• Sarah Chayes

Impeachment Primer #1: "Official Acts"


As we embark on the momentous process of deciding whether the president of the United States is so dangerously unfit for office as to require removal, I will be trying to supply bits of context.

In keeping with the legalistic framing of the two draft Articles of Impeachment released by the House Judiciary Committee yesterday, this first note will stick with vocabulary.


President Trump, reads Article 1, “conditioned two official acts on the investigations he had requested.” Intelligence Committee Chairman Adam Schiff used that term repeatedly during the hearings he led, when discussing an Oval Office meeting the Ukrainian president sought, and the release of Congressionally-mandated military assistance to that country.


The words come from the U.S. bribery statute, which penalizes any public official who, “directly or indirectly, corruptly demands, seeks, receives…anything of value…in return for being influenced in the performance of any official act.” So, even if the Judiciary Committee decided not to make bribery (a rationale for impeachment that the U.S. Constitution mentions explicitly) the basis for one of its Articles, the drafters did implicitly reference that crime by using the term official acts.


Those two words gained a sudden importance in 2016, just as the presidential election campaign was heating up. On June 27, the Supreme Court handed down its decision in McDonnell v. United States. Former Virginia Governor Bob McDonnell had received various gifts and cash loans from a pharma executive who was trying to convince some reputable laboratory to conduct clinical trials on a tobacco-based compound he was marketing for its purported health benefits. Skeptical researchers had stayed clear. In return for the money and bling, McDonnell leaned on the University of Virginia system, pressuring subordinates to give his benefactor a favorable hearing, and using his staff and the governor’s mansion for events tailored to allow the exec. to lobby relevant officials.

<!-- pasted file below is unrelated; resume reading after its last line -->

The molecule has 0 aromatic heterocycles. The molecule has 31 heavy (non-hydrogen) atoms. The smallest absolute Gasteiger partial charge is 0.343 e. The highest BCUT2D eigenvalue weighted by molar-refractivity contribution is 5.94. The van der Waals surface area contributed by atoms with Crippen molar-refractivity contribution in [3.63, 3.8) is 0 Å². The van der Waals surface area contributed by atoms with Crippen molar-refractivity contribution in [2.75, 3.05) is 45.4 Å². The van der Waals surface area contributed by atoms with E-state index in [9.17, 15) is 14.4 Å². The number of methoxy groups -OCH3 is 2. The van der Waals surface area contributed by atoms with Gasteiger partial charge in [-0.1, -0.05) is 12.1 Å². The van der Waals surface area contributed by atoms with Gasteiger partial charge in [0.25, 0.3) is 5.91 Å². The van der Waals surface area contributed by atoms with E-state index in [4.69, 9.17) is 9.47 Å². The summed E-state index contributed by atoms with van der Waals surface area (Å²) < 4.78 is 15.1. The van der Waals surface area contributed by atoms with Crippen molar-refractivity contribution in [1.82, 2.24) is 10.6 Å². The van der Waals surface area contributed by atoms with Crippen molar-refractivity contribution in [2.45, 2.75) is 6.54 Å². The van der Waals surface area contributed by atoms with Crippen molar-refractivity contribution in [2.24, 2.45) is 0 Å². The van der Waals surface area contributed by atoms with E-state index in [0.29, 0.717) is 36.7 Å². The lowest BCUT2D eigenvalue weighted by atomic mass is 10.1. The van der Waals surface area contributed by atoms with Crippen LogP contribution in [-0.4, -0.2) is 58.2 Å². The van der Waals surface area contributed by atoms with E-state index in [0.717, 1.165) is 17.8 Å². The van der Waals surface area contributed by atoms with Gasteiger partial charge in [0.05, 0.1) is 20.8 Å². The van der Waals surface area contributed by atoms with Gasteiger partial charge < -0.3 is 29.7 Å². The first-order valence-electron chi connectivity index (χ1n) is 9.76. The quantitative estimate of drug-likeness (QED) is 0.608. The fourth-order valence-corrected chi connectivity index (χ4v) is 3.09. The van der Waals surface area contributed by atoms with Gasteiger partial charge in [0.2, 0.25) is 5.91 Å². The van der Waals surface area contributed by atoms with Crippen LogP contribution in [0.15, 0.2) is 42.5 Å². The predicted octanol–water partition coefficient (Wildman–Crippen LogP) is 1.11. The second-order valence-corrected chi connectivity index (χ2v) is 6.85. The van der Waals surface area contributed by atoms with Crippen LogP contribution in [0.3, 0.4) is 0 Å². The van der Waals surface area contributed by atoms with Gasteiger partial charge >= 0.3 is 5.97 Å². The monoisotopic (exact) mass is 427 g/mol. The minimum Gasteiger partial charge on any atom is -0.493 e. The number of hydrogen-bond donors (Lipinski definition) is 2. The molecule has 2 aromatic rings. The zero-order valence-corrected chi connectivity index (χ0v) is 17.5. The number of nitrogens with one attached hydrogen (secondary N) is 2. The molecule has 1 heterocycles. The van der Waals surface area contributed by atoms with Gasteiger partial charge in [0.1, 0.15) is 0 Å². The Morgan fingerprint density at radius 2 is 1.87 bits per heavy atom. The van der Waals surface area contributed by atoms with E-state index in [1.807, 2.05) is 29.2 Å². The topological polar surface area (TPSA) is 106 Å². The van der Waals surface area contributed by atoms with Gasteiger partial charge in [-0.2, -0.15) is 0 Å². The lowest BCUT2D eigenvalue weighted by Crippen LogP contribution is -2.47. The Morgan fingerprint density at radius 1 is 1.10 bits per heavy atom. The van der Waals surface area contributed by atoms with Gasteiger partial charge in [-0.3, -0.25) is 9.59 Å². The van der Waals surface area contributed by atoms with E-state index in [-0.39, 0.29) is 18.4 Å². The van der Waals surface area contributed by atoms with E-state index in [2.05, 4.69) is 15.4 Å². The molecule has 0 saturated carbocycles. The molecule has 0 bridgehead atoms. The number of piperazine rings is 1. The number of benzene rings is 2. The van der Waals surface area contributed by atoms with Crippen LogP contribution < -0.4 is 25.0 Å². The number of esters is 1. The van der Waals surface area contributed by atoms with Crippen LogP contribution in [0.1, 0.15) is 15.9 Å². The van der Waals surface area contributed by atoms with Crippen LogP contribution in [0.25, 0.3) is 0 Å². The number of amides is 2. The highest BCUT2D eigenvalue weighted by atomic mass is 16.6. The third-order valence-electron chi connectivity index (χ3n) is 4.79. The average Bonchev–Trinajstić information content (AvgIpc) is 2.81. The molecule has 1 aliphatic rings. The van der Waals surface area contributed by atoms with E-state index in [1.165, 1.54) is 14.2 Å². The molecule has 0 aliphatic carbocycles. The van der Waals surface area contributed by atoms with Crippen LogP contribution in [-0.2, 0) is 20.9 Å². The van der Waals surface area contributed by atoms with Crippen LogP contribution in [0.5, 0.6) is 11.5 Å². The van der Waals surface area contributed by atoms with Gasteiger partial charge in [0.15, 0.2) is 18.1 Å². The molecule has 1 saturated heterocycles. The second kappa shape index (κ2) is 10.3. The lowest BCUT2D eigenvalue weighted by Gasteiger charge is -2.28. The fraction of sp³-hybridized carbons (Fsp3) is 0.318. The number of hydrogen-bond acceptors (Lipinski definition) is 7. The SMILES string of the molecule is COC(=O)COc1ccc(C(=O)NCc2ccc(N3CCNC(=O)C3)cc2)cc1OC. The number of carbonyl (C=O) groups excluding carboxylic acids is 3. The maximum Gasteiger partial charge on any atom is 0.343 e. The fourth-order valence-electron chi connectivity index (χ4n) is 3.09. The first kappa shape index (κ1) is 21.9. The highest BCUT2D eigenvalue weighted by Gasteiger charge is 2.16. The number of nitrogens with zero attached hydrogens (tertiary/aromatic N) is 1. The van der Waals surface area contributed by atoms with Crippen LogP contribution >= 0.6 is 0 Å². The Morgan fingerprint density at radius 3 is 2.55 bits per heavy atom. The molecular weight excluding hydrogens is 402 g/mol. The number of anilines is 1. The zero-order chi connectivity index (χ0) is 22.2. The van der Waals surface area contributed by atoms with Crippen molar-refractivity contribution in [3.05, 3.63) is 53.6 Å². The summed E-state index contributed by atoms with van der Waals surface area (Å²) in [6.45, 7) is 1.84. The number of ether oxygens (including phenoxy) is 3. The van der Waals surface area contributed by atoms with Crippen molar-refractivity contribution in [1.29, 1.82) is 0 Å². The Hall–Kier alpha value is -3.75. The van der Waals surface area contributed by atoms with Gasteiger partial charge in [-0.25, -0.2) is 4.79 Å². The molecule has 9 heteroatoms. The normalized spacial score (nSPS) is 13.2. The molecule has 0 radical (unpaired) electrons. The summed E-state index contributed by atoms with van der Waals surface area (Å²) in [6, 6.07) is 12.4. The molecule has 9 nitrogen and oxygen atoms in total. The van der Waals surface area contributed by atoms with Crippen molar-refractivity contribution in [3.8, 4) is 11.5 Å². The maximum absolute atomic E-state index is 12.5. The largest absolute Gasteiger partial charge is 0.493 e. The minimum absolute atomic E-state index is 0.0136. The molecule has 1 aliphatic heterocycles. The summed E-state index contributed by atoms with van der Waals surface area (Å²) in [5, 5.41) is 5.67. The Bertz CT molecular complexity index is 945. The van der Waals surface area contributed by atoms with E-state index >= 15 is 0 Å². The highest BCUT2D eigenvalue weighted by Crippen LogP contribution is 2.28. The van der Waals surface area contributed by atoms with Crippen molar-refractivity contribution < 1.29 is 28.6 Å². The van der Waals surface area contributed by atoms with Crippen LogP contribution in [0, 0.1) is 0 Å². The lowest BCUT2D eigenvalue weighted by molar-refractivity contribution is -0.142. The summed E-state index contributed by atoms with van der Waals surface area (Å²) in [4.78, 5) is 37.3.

The quid pro quo was blatant. Anyone could see that the governor’s actions were corrupt. Twelve jurors did, and McDonnell was convicted in U.S. district court. All three judges on a court of appeals panel read the evidence the same way, and upheld his conviction. But when the case reached the Supreme Court, every single justice on the bench concluded that McDonnell’s actions did not meet the standard of the Bribery Statute.


Why not? Because even though there was a quid pro quo – even though McDonnell had done helpful things in return for the money and Rolex and vacations at his benefactor’s mansion – his efforts on the man’s behalf did not add up, in the justices’ view, to “official acts.” They were just normal constituent services. In overturning McDonnell’s conviction, the Court radically narrowed what legally counts as corruption in the United States. And it did that right when American citizens were making their disgust with the corruption of our politics increasingly clear.


The ruling had immediate repercussions. Corruption defendants, including New Jersey Senator Bob Menendez, were acquitted. Cases were dropped. Crack anti-corruption prosecutors requested transfers to other divisions, because corruption just wasn’t a rewarding field any more. As one put it: “You have to be really bad at being corrupt to be prosecuted now.”


It is in this context that Trump was demanding that the president of Ukraine agree to a transaction: two U.S. official acts in return for something of great value to Trump.

UNDER CONSTRUCTION

© 2018 by Sarah Chayes